With the pertussis (whooping cough) outbreak at Lincoln Elementary, it’s time to take another periodic deep dive into vaccination data for Olympia School District.
The last two times I’ve written about this I’ve done much higher altitude views, comparing Olympia and Thurston County to other areas. Now I want to take a deeper dive into the information, and go school by school. The state Department of Health provides data on a school by school basis.
So, I took that data and began cutting it up into smaller pieces. Here’s what I was working with.
- All schools in OSD, all data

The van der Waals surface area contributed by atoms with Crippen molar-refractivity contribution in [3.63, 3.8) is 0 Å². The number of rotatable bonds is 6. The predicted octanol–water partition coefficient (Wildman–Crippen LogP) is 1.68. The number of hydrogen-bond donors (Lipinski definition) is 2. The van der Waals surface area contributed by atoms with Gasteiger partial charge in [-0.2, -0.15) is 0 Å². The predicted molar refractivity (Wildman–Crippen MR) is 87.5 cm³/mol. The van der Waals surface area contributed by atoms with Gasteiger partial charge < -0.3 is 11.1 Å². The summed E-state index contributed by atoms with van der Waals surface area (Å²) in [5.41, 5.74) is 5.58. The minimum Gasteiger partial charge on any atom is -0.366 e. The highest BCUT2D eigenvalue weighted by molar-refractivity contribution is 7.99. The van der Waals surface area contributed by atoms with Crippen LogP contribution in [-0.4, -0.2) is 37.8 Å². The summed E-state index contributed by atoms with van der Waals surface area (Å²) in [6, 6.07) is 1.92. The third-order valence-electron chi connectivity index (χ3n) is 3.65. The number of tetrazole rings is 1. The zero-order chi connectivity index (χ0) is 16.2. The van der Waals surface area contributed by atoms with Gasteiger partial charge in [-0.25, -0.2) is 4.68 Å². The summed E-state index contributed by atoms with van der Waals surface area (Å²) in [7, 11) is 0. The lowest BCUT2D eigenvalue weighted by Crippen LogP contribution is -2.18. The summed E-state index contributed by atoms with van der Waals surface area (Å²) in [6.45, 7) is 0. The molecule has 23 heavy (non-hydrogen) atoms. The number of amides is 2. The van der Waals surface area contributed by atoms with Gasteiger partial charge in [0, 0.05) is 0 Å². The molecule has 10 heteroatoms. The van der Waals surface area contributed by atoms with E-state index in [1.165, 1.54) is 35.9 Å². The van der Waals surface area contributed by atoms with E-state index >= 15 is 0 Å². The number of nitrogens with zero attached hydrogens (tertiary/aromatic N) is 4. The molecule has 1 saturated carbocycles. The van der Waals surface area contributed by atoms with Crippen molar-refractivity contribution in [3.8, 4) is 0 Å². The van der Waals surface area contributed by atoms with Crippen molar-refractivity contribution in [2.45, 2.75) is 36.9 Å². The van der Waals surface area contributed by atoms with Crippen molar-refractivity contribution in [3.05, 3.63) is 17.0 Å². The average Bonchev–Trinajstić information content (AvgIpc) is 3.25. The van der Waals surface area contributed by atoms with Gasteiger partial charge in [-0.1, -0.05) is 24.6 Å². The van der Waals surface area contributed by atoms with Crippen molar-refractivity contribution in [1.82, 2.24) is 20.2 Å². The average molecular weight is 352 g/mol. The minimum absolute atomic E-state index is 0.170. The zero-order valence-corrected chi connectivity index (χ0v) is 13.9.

- All schools, cut down the data and created a new column on all-non medical exemptions
- Big schools (more than 100 students) and same revised data
That last spreadsheet is where I came up with this map:
This is a map that plots non-medical immunization exemptions on file at each school with more than 100 students by rate. No surprise, Lincoln is top of the list. It also isn’t that big of a surprise then that Lincoln is near the top of the schools with exemptions specifically citing pertussis at 12 percent.
Here is an explanation on how those exemptions work.
If you’re somewhat aware of this issue, you’ve heard about herd immunity, or how the vaccination rate in a group of people that protects people who can’t receive a vaccine. This is why a 12 percent exemption rate at Lincoln is sort of scary.
According to the CDC, an immunization rate of 94 percent is necessary to prevent pertussis from persisting in a community. That is above the 88 percent that the exemption rate at Lincoln would indicate is that school’s immunization rate.